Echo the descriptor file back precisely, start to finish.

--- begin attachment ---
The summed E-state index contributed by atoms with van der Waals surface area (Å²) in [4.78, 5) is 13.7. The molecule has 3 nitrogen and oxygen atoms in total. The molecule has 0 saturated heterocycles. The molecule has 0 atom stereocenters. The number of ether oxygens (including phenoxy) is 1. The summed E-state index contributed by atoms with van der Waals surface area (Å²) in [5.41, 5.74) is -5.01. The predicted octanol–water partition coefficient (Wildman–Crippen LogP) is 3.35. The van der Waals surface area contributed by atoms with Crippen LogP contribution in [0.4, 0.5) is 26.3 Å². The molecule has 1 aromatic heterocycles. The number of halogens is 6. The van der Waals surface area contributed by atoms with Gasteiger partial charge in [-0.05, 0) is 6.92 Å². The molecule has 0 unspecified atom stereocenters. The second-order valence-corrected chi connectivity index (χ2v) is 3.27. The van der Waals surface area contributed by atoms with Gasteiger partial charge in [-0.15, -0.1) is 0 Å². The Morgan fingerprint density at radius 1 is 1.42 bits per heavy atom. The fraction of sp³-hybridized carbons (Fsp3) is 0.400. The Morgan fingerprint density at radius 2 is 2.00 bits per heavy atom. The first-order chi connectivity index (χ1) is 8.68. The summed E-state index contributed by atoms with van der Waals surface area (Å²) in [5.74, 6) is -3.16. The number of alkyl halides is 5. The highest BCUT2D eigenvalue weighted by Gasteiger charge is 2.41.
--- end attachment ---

The summed E-state index contributed by atoms with van der Waals surface area (Å²) in [4.78, 5) is 13.7. The molecule has 3 nitrogen and oxygen atoms in total. The molecule has 0 saturated heterocycles. The molecule has 0 atom stereocenters. The number of ether oxygens (including phenoxy) is 1. The summed E-state index contributed by atoms with van der Waals surface area (Å²) in [5.41, 5.74) is -5.01. The predicted octanol–water partition coefficient (Wildman–Crippen LogP) is 3.35. The van der Waals surface area contributed by atoms with Crippen LogP contribution in [0.4, 0.5) is 26.3 Å². The molecule has 1 aromatic heterocycles. The number of halogens is 6. The van der Waals surface area contributed by atoms with Gasteiger partial charge in [-0.05, 0) is 6.92 Å². The molecule has 0 unspecified atom stereocenters. The second-order valence-corrected chi connectivity index (χ2v) is 3.27. The van der Waals surface area contributed by atoms with Gasteiger partial charge in [-0.15, -0.1) is 0 Å². The Morgan fingerprint density at radius 1 is 1.42 bits per heavy atom. The fraction of sp³-hybridized carbons (Fsp3) is 0.400. The Morgan fingerprint density at radius 2 is 2.00 bits per heavy atom. The first-order chi connectivity index (χ1) is 8.68. The summed E-state index contributed by atoms with van der Waals surface area (Å²) in [5.74, 6) is -3.16. The number of alkyl halides is 5. The highest BCUT2D eigenvalue weighted by Gasteiger charge is 2.41.